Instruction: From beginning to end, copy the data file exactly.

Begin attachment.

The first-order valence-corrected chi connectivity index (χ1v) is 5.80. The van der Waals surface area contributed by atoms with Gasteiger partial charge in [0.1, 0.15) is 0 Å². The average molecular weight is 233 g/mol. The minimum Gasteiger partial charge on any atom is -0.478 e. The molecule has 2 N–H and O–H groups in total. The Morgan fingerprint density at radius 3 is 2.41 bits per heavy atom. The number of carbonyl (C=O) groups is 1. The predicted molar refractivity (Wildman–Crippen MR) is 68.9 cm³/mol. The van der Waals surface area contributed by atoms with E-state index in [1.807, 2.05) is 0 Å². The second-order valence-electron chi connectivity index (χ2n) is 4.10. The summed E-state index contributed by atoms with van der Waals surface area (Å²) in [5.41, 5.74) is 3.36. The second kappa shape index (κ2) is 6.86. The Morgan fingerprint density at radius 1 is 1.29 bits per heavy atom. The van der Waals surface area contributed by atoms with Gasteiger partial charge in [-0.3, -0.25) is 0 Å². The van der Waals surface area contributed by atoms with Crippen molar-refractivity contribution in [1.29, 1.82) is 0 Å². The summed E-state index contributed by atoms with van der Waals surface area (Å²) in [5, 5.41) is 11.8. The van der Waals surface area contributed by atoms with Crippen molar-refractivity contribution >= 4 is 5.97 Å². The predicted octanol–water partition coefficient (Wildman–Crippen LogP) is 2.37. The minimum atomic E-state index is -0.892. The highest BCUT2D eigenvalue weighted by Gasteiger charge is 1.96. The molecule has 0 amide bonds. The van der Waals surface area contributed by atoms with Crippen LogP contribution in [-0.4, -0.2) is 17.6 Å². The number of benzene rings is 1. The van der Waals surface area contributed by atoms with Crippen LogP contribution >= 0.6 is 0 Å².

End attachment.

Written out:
The first-order valence-corrected chi connectivity index (χ1v) is 5.80. The van der Waals surface area contributed by atoms with Gasteiger partial charge in [0.1, 0.15) is 0 Å². The average molecular weight is 233 g/mol. The minimum Gasteiger partial charge on any atom is -0.478 e. The molecule has 2 N–H and O–H groups in total. The Morgan fingerprint density at radius 3 is 2.41 bits per heavy atom. The number of carbonyl (C=O) groups is 1. The predicted molar refractivity (Wildman–Crippen MR) is 68.9 cm³/mol. The van der Waals surface area contributed by atoms with E-state index in [1.807, 2.05) is 0 Å². The second-order valence-electron chi connectivity index (χ2n) is 4.10. The summed E-state index contributed by atoms with van der Waals surface area (Å²) in [5.41, 5.74) is 3.36. The second kappa shape index (κ2) is 6.86. The Morgan fingerprint density at radius 1 is 1.29 bits per heavy atom. The van der Waals surface area contributed by atoms with Gasteiger partial charge in [-0.3, -0.25) is 0 Å². The van der Waals surface area contributed by atoms with Crippen molar-refractivity contribution in [1.29, 1.82) is 0 Å². The summed E-state index contributed by atoms with van der Waals surface area (Å²) in [5, 5.41) is 11.8. The van der Waals surface area contributed by atoms with Crippen molar-refractivity contribution >= 4 is 5.97 Å². The predicted octanol–water partition coefficient (Wildman–Crippen LogP) is 2.37. The minimum atomic E-state index is -0.892. The highest BCUT2D eigenvalue weighted by Gasteiger charge is 1.96. The molecule has 0 amide bonds. The van der Waals surface area contributed by atoms with Crippen LogP contribution in [-0.4, -0.2) is 17.6 Å². The number of benzene rings is 1. The van der Waals surface area contributed by atoms with Crippen LogP contribution >= 0.6 is 0 Å².